Pricing worries remain, but bankers expect IPOs to raise over Rs 40,000 crore in the next few months.
For the primary markets, the fireworks are expected to begin after Diwali with merchant bankers expecting initial public offerings (IPOs) to raise at least Rs 40,000 crore in the second half of the year.
Add to that the qualified institutional placements (QIPs), another favourite route to raise money, and the final figure could be much higher.
Sanjay Sharma, MD, Equity Capital Markets at Deutsche Equities India, said with the economy showing signs of revival, India Inc will need money for growth and to strengthen their balance sheets. So they will tap the primary market through IPOs, follow-on offerings and QIPs.
|IPOS SINCE JUNE ‘09
|Jun 4, ‘09
|Jun 23, ‘09
||Mahindra Holidays & Resorts India
|Jul 14, ‘09
|Jul 20, ‘09
||Raj Oil Mills
|Jul 28, ‘09
|Aug 7, ‘09
|Aug 27, ‘09
|Aug 31, ‘09
|Sep 7, ‘09
|Source: BS Research Bureau (in Rs cr)
Power companies such as GMR Energy, Indiabulls Power and JSW Energy are expected to lead the charge along with public sector companies such as Bharat Heavy Electricals and NTPC. Today, Reliance Infratel also announced its intention to raise Rs 5,000 crore from the primary markets.
Ravi Kapoor, MD of South Asia Capital Markets at Citi, says he expects many more IPOs and QIPs in the coming months.
A Prime Database study found that public sector companies benefit a great deal when they get listed on the stock markets. In fact, four of them — Power Finance Corporation, Power Grid Corporation, Rural Electrification Corporation and NTPC — made valuation gains of up to 200 per cent after they were listed.
Many say the rush of companies tapping foreign institutional investors for QIPs will also increase, with several big-ticket deals expected shortly. While Axis raised a sizeable amount this week, Aditya Birla Group company Hindalco has also joined the queue with a $500-million issue.
There are about 60 others waiting for an opportune moment to tap this relatively easy way of accessing FII money.
Although the future looks bright on the primary markets front, there are some worry signals as well. For example, most of the IPOs so far received enthusiastic response but the stocks’ performance has been lacklustre after listing. Several of them are trading at a discount to the issue price, raising concerns over whether the issues were priced right.
After NHPC’s subdued listing and subsequent performance on the market, many said the issue could well have been overpriced — a reason retail investors were not so enthusiastic about the Oil India offer. High net worth individuals also burnt their fingers in the previous IPOs, being unable to meet IPO financing requirements.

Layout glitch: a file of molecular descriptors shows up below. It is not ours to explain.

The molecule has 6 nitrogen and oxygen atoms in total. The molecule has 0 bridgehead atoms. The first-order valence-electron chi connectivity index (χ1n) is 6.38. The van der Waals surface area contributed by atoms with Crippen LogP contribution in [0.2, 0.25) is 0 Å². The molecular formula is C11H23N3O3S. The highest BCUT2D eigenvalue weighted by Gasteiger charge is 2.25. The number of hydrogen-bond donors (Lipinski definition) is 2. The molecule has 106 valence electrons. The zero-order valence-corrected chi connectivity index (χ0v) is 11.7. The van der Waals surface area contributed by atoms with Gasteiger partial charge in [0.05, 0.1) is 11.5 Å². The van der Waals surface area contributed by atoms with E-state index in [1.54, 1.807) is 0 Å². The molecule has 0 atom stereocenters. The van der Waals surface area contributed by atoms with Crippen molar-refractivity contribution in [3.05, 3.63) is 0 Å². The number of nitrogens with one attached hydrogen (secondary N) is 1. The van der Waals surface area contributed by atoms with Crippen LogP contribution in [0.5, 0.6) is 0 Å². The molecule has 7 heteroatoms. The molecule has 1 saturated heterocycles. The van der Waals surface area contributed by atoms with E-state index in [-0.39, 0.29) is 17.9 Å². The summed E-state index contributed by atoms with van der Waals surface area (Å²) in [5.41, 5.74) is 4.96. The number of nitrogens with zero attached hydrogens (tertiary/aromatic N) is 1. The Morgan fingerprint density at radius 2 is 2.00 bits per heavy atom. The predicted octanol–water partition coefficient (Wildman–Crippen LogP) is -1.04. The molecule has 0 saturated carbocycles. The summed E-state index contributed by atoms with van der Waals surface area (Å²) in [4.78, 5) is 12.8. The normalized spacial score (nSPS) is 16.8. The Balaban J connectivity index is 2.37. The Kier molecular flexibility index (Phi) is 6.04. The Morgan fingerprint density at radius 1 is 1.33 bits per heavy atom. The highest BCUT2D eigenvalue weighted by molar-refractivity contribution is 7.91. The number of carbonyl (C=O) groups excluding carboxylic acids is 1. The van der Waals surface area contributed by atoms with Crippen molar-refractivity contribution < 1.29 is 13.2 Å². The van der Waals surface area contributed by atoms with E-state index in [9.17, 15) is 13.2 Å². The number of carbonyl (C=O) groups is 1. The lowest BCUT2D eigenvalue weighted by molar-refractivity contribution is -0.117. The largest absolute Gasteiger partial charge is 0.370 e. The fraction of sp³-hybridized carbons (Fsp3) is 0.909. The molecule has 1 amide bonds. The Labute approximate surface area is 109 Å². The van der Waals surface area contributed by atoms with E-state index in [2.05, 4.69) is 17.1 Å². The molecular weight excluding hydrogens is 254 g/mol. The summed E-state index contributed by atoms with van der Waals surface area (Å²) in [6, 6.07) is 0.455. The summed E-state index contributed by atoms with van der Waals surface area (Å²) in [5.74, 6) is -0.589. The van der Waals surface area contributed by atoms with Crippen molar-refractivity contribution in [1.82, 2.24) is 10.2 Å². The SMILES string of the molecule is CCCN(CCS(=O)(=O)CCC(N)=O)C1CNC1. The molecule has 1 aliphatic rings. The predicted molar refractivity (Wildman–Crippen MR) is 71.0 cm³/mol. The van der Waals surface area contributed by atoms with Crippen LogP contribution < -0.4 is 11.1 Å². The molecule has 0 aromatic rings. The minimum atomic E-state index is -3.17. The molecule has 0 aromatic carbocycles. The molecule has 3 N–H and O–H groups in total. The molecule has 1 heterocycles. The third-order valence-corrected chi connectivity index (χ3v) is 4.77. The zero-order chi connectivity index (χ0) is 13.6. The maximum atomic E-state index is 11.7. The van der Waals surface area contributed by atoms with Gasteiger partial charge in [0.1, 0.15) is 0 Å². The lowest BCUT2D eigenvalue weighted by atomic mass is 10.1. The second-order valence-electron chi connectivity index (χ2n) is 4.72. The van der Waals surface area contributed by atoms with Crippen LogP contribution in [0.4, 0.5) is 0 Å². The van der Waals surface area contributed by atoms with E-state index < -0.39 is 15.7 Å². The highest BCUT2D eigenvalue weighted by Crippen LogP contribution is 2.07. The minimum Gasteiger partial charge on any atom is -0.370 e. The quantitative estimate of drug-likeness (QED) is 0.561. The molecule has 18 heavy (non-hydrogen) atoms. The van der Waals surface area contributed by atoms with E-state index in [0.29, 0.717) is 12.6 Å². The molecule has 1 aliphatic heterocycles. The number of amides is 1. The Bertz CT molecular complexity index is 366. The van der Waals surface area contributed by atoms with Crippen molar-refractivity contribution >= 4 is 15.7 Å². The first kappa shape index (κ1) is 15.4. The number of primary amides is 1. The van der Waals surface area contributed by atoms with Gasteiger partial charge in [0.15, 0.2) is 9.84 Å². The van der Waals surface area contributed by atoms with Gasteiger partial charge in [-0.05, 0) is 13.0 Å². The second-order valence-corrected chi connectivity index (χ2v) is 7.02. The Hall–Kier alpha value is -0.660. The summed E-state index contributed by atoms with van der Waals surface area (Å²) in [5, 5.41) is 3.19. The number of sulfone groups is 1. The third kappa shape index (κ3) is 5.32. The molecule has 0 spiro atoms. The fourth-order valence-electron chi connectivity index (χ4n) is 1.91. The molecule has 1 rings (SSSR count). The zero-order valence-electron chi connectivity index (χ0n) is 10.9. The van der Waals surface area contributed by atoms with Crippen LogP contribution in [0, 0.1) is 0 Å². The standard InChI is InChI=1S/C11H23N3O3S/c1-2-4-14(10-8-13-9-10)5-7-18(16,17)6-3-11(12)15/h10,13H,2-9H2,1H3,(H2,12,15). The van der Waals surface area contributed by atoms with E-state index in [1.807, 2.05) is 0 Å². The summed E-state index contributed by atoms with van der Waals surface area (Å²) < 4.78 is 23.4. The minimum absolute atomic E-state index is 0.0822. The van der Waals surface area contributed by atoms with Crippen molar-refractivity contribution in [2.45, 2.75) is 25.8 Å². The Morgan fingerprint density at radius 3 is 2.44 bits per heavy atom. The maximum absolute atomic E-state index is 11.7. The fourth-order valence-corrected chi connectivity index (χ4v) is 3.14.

The OIL issue was subscribed 54 times, but retail investors bid just 1.14 times – a concern that has led many bankers to say careful pricing is important for companies to avoid a sell-off, especially as the economic climate remains uncertain. Prithvi Haldea, chairman and managing director of Prime Database, says there are apprehensions and caution in the IPO market because some of them did not generate large scale retail subscriptions.
“But this may change in the future because there is a strong IPO pipeline of good companies that are expected to hit the markets during this year or early next year,” he says.
Citi’s Kapoor added that issuers should expect reasonable valuations, but investors should understand the risk associated with the equity investment and look at medium to long-term only for returns.
However, Pramod Menon, JSW Energy’s CFO, says the company isn’t concerned about pricing its issue, because the earlier power IPOs received excellent response from FIIs and long-term investors. “Companies like us have a good portfolio of existing generating projects and a good pipeline of power projects that will be commissioned in near future. So we hope that our IPO will generate good response and there is no apprehension at this point of time on our plans.”
On QIPs, the rush seen a couple of months ago had lost steam mainly because of Sebi’s decision to fix a floor price for such issues. When prices are stable, it is likely that the average price may be higher than the floor, creating a mismatch: investors won’t put in money if the prevailing market price is lower than the price according to the Sebi formula.
An investment banker says he knows at least 10 companies that were unable to complete QIPs due to unfavourable pricing. There are also many examples of companies expressing the intention to raise Rs 500 crore, but ending up with just Rs 200 crore. But companies now have come to terms with the new formula and are finding ways around it, he says.
Many players are also expecting more structured products given the fact that the market is maturing. One of them could be non-convertible debentures with warrants. HDFC, for example, raised Rs 4,000 crore through this product recently and its warrants are traded at a premium on the stock markets.